8 Reasons Why We Fail to Make the B2B Sale
I mostly write about B2B marketing issues, but am often asked by my clients to consult on issues related to sales performance. One of my key mantras is that you must have your B2B marketing and sales plans and processes fully aligned. It is not unusual to find a circumstance where both the marketing and sales departments are fully optimized individually, yet are not working together in a cohesive and effective manner. A metaphor for this is two very fast runners who can win races on their own, but haven’t learned how to hand off the baton in the relay race.
But let’s suppose the marketing department is doing its job and there is a fast and efficient handoff of a qualified lead to the sales department. What can then prevent the direct rep or sales rep from achieving the sale? Here are some of the key barriers:
- The prospect doesn’t know you and/or trust you. People, whether buying for themselves or on behalf of their companies, like to purchase from a known entity. Moreover, they want to buy from an organization or individual they trust. This is why the first objective of B2B marketing is to increase awareness among your target audience.
- You haven’t sold the value. Even though a prospect knows you, they aren’t going to buy anything until they see the value. In a business environment, this means that the prospect can clearly see that what you offer solves a current challenge or moves their business forward in a positive way.
- The risks outweigh the benefits. The other side of the value scale is the risk factor. You must show the prospect that his risks (in terms of time, money, etc.) are insignificant compared to the great value to be received. And you have to show the prospect that not only the risk to their company but also their personal risk (e.g. loss of face, perception of having made a poor decision, job loss) is minimized. You can do this with a rock-solid guarantee, trial offer, solid references, etc.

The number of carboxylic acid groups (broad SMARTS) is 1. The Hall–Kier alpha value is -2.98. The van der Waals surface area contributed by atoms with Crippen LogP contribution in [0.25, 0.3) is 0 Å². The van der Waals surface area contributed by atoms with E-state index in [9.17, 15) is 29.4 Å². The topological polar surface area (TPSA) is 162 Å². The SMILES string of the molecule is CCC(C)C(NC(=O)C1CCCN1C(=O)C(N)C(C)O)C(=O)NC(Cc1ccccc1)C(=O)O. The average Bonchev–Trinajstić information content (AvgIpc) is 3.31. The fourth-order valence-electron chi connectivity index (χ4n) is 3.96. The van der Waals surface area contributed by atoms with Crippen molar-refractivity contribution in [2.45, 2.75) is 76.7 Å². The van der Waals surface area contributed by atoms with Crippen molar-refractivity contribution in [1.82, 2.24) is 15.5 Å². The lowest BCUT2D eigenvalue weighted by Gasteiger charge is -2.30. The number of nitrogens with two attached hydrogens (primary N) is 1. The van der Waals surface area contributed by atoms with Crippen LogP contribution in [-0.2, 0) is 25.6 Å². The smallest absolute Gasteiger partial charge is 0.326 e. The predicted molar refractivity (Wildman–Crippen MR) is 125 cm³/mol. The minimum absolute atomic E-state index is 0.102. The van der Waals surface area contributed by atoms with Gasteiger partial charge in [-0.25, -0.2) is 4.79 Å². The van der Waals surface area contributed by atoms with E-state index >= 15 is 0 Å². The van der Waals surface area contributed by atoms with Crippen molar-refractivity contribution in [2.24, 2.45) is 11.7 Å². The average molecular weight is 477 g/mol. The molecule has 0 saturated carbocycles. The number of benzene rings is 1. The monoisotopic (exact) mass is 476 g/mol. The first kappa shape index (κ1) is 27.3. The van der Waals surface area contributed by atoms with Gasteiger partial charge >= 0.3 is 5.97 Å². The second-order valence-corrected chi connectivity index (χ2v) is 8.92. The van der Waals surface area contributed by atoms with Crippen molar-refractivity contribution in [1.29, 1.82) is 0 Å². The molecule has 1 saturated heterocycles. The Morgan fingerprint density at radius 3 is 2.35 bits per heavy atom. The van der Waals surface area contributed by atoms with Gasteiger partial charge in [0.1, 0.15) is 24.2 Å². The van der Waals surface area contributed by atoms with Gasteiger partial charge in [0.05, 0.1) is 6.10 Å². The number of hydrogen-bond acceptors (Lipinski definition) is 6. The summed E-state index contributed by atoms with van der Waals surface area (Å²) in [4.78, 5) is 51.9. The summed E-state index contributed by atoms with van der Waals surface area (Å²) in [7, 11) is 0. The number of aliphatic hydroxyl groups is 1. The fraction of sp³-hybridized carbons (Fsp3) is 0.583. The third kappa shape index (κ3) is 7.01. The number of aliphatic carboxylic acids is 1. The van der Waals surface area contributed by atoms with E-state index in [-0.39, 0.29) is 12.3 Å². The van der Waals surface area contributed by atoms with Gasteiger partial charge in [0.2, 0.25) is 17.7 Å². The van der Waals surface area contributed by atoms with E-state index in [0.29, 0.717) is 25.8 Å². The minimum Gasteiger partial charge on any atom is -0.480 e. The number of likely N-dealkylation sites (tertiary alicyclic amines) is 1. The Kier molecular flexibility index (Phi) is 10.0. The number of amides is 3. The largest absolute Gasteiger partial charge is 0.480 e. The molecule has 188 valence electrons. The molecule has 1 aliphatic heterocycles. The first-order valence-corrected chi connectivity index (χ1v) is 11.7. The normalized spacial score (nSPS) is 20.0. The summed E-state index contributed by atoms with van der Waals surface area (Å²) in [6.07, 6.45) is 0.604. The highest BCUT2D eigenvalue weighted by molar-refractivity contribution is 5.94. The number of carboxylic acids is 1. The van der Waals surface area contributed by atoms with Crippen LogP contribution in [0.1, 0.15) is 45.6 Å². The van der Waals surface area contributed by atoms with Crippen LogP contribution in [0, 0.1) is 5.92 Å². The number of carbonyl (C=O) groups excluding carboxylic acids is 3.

- There is a hidden objection. This is a tough factor to overcome because you just don’t know why the sale isn’t happening. It might be a financial issue, lack of authority issue, or something else that is totally outside your control. This is where patience and good listening skills are paramount.
- The quality of your product, promotion, sales pitch or website is poor. This is another area where the sales rep has little control. If your company is smart and committed to success, it will remove any of these obstacles that prevent you from achieving good sales metrics.
- They are loyal to your competitor. Another tough barrier to overcome. My recommendation is that you not take a hard-sell approach with a prospect who is loyal to your competitor. After all, you want the same dedication from your own customers. Rather, you can make your best offer and keep in touch. Take the long view and you might get the future business.
- You neglect to ask for the order. Sometimes, prospects are willing to buy, but are waiting for you to ask them. While I don’t counsel high aggressiveness, the timid end of the spectrum is worse. Ask pleasantly, but definitely ask.
- You fail to follow up. My company, Fusion Marketing Partners, has conducted extensive research on short- and long-term B2B buying patterns. One of the most striking conclusions is that the number of qualified prospects that will buy short-term is matched by an equal number who will buy, either from you or a competitor, downstream. This is why nurturing your prospect database is such a valuable activity.
I hope this information helps you and your company achieve a better level of sales success.